One Method of Finding the Right Key
A few weeks ago, I sat in a church service and counted notes in a song, rather than listening to the sermon. I apologize, Pastor, and I know I should be ashamed to admit it! But as choir director and song leader, I felt I was making a kind of investment in awareness that will pay off with more effective worship in the future. I hope that will be the case. PS, this is not something I have ever done during worship before or since that time.
The trigger for this rather prune-faced activity was a song from our hymnal that the congregation had sung just a few moments earlier. Even though it was a well-known and well-loved hymn, it didn’t sound very good because of its vocal range. And so my activity (explained in more detail below) was designed to figure out more scientifically why the particular range didn’t suit the song very well.
A description of finding “the key” to great congregational singing is in another HubPage I have published. Sometimes the best key can be found quickly and easily, aiming to keep the vocal range between C and C’. But – you’re ahead of me, I know – a whole lot of songs have a range that is wider than an octave, and a whole lot of songs have a much smaller range. What about those? That’s where my counting activity comes in handy. And there are ways to simplify it, so it doesn’t have to be as detailed and time-consuming as the following examples.
The full-fledged version of note-counting simply involves making a list or chart of the exact notes (pitches) in a given song and then counting how many there are of each note. Yeccchhh!!!! But, just to demonstrate why it helps to do this occasionally (okay, rarely) I’ll give a few examples. These are taken either from a hymnal or from CCLI lead sheets that either pre-date the use of the transposer or simply weren’t transposed (therefore, I assume they are the original keys of the song).
Holy Is the Lord (Tomlin & Giglio); Big House (Stuart, Blair, Herdman, and McGinnis); Awesome God (Mullins); He Lives (Ackley, 1933); Sweet, Sweet Spirit (Akers, 1962); Freely, Freely (Owens, 1972); and We Meet You, O Christ (Kaan, 1966, and Schalk, 1987).
Holy Is the Lord – notes counted in the key of A (range E to E’) – verse, chorus, bridge, bridge
E ///// ///// / 11
A ///// ///// ///// ///// ///// ///// ///// ///// ///// // 47
B ///// ///// ///// ///// ///// / 26
C#’ ///// ///// ///// ///// ///// ///// // 32
D’ ///// ///// 10
E’ ///// / 5
Big House – notes counted in the key of G (range D to D’) – verse, chorus
D //// 4
E ///// // 7
G ///// ///// ///// ///// ///// ///// ///// ///// // 42
A ///// ///// //// 14
B ///// ///// ///// ///// ///// ///// // 32
C’ // 2
D’ ///// ///// ///// ///// 20
Awesome God – notes counted in the key of Cm (range Bb- to G) – verse, chorus, tag
Bb ///// ///// ///// 15
C ///// ///// ///// ///// ///// ///// ///// ///// ///// //// 49
D ///// ///// ///// ///// // 22
Eb ///// ///// ///// ///// ///// ///// ///// ///// 40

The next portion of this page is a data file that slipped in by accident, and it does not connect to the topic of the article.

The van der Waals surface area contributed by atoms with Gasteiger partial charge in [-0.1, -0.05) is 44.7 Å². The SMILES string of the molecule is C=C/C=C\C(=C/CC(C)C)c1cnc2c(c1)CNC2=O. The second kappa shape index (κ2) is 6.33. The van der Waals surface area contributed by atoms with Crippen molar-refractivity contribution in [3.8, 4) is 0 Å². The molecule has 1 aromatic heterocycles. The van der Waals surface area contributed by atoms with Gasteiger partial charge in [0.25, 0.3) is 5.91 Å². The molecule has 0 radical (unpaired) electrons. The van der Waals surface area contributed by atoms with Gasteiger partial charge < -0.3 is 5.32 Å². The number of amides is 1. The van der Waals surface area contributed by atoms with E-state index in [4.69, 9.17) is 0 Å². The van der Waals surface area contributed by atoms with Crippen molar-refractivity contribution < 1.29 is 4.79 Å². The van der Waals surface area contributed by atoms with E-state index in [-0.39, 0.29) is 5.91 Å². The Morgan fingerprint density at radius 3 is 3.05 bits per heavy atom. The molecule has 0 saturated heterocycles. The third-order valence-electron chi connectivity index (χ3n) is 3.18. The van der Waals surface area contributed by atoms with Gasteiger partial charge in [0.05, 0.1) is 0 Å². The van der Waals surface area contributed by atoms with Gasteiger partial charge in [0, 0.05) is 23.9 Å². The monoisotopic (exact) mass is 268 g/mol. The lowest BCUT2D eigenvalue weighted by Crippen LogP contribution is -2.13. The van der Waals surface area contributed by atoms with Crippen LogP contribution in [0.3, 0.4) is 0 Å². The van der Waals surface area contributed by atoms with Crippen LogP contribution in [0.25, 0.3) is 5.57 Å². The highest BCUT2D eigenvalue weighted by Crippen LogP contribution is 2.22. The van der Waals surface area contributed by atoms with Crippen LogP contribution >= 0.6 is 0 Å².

F ///// ///// / 11
G ///// 5
He Lives – notes counted in the key of Bb (range C to F’) – verse, chorus
C / 1
D ///// / 6
Eb // 2
E / 1
F ///// ///// ///// ///// 20
G ///// ///// ///// /// 18
A /// 3
Bb ///// ///// ///// ///// 20
C’ ///// ///// / 11
C# / 1
D’ ///// ///// ///// 15
Eb’ / 1
F’ / 1
Sweet, Sweet Spirit – notes counted in the key of G (range B- to E’) – verse, chorus
B- // 2
C // 2
D ///// / 6
E ///// / 6
F# // 2
G ///// ///// ///// ///// // 22
A ///// ///// ///// /// 18
B ///// ///// ///// ///// 20
C’ //// 4
D’ ///// ///// / 11
E’ /// 3
Freely, Freely – notes counted in the key of Eb (range D to C) – verse, chorus
D //// 4
Eb ///// ///// ///// //// 19
F ///// ///// ///// //// 19
G ///// ///// //// 14
Ab ///// ///// 10
Bb //// 4
C // 2
We Meet You, O Christ – notes counted in the key of C (range C to C') –one verse
C //// 4
D ///// //// 9
E ///// // 7
F ///// 5
F# / 1
G ///// // 7
A /// 3
B /// 3
C’ /// 3
So now, what to do with all this information? Okay, now we can move to the step of finding the right key. In addition to range, there are several other factors to keep in mind in choosing a key. See the HubPage “The ‘Key’ to great Congregational Singing” for specifics.
Taking the above examples:
Holy Is the Lord – As written (key of A, range E-E’), this is way too high for most congregations. Lowering it a third moves the range to C-C’ and the key to F (not a favorite for some guitarists). In F, the large majority of the notes fall in the range from F-C’ – technically a good range. But, if there are too many high C’s, it can feel higher than it actually is. I would play/sing this in E or perhaps play/sing it in F, with the guitarists playing in E and capoing up 1 (=key of F). If left in the key of E, you end up singing a lot of B-‘s, and that may or may not be something to consider.
Big House – key of G (range D to D’) – Again, pretty high – look at all those high D’s! It’s no trouble at all to play and sing this in the key of E. That moves the range to B- to B, much better. But some of my guitarists don’t really like to play in E when there are numerous C#m chords, so they will often play in D and capo up 2.